IT’S THE LAW
A TYRE placard with available tyre sizes and minimum speed and load ratings has to be fitted to all vehicles to meet Australian Design Rules. These are the correct tyres for your vehicle, although there are a few exceptions (as we will explain). On most four-wheel drives, you’ll find the tyre placard on a door jamb or glovebox lid.
Always make sure load ratings meet or exceed the minimum for your vehicle, because you could be faced with a fine or, even worse, a tyre blow-out. And, if the tyres contributed to the crash, your insurance mightn’t cover you.
Wider rims and tyres are often a good thing, but to stay legal the tyres can’t be wider than the guards. Too-wide tyres can rub against brake lines, the suspension or guard lips, and none of this will end well. The wider tyres spray mud and water everywhere, too. Fit flares and – if needed – trim the guards.
You might have no choice but to fit bigger tyres because of a limited range of sizes, or because you want to increase ground clearance with a taller tyre. You don’t have to stick with the tyre sizes on the placard, but you do need to keep the overall rolling radius to a maximum 50mm over standard to stay legal. The 50mm is for total ride height change, so keep that in mind if you have (or are getting) a lift kit.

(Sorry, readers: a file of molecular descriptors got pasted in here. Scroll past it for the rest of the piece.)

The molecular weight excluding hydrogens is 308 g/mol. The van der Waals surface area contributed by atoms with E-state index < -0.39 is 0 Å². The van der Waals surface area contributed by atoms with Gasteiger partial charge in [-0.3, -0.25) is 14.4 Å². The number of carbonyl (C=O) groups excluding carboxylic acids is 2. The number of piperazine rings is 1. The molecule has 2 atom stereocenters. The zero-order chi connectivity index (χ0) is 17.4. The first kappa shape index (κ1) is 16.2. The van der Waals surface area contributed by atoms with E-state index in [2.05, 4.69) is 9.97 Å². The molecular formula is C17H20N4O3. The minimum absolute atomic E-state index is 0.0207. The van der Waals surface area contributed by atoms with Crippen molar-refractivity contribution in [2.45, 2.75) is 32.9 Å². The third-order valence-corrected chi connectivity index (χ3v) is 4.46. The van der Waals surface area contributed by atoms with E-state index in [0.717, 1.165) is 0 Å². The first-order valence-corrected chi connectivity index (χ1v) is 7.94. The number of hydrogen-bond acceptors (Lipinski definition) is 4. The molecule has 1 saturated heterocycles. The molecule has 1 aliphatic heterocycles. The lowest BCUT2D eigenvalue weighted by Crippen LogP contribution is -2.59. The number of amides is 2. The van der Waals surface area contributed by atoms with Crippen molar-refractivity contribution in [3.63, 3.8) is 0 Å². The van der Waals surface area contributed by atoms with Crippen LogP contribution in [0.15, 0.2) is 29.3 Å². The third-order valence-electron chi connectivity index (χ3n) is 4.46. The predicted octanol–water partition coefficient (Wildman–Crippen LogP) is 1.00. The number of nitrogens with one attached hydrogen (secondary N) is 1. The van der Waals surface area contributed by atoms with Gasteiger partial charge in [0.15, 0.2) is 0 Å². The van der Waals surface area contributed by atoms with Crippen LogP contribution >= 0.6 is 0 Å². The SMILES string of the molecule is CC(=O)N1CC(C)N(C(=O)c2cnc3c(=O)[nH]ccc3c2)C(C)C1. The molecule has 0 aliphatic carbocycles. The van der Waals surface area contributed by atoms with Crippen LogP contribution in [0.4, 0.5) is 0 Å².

Most tyre manufacturers list the overall rolling radius of their tyres, so it’s pretty easy to work out what percentage a certain size is over your four-wheel drive’s standard boots.
You’ve got wriggle room with speed rating, too. The law allows lower-speedrated tyres for ‘off-road’ vehicles. That minimum is N (140km/h). Don’t be tempted to drive over those rated speeds on unrestricted NT highways, because you’re heading for a tyre blowout and a nasty crash. The tyres aren’t built to go that fast for very long.